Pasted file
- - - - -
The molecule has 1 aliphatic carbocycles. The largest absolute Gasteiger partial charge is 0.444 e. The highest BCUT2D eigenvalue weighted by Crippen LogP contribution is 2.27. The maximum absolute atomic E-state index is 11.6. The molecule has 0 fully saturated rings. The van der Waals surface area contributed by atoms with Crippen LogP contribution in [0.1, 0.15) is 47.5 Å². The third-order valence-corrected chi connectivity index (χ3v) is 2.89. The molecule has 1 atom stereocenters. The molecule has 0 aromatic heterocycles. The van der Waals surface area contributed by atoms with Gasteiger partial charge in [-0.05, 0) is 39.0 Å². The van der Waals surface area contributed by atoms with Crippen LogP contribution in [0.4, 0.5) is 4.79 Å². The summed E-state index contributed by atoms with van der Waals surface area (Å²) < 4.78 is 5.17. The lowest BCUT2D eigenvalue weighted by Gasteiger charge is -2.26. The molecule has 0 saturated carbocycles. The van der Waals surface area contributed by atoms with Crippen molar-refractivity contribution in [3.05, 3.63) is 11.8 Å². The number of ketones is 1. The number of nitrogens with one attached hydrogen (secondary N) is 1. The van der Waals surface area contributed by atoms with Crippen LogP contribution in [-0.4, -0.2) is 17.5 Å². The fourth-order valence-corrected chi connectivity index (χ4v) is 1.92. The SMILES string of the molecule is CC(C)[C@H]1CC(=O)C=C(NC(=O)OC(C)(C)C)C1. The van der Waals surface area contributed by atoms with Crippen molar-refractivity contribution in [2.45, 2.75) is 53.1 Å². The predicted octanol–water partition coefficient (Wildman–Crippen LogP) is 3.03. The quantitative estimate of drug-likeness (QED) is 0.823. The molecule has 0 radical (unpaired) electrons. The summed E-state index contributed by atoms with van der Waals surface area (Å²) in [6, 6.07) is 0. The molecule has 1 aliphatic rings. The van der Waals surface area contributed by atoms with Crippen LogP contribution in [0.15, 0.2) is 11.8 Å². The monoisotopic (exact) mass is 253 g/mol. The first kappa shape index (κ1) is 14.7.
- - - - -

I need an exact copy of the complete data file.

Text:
The molecule has 1 aliphatic carbocycles. The largest absolute Gasteiger partial charge is 0.444 e. The highest BCUT2D eigenvalue weighted by Crippen LogP contribution is 2.27. The maximum absolute atomic E-state index is 11.6. The molecule has 0 fully saturated rings. The van der Waals surface area contributed by atoms with Crippen LogP contribution in [0.1, 0.15) is 47.5 Å². The third-order valence-corrected chi connectivity index (χ3v) is 2.89. The molecule has 1 atom stereocenters. The molecule has 0 aromatic heterocycles. The van der Waals surface area contributed by atoms with Gasteiger partial charge in [-0.05, 0) is 39.0 Å². The van der Waals surface area contributed by atoms with Crippen LogP contribution in [0.4, 0.5) is 4.79 Å². The summed E-state index contributed by atoms with van der Waals surface area (Å²) < 4.78 is 5.17. The lowest BCUT2D eigenvalue weighted by Gasteiger charge is -2.26. The molecule has 0 saturated carbocycles. The van der Waals surface area contributed by atoms with Crippen molar-refractivity contribution in [3.05, 3.63) is 11.8 Å². The number of ketones is 1. The number of nitrogens with one attached hydrogen (secondary N) is 1. The van der Waals surface area contributed by atoms with Crippen LogP contribution in [-0.4, -0.2) is 17.5 Å². The fourth-order valence-corrected chi connectivity index (χ4v) is 1.92. The SMILES string of the molecule is CC(C)[C@H]1CC(=O)C=C(NC(=O)OC(C)(C)C)C1. The van der Waals surface area contributed by atoms with Crippen molar-refractivity contribution in [2.45, 2.75) is 53.1 Å². The predicted octanol–water partition coefficient (Wildman–Crippen LogP) is 3.03. The quantitative estimate of drug-likeness (QED) is 0.823. The molecule has 0 radical (unpaired) electrons. The summed E-state index contributed by atoms with van der Waals surface area (Å²) in [6, 6.07) is 0. The molecule has 1 aliphatic rings. The van der Waals surface area contributed by atoms with Crippen LogP contribution in [0.15, 0.2) is 11.8 Å². The monoisotopic (exact) mass is 253 g/mol. The first kappa shape index (κ1) is 14.7.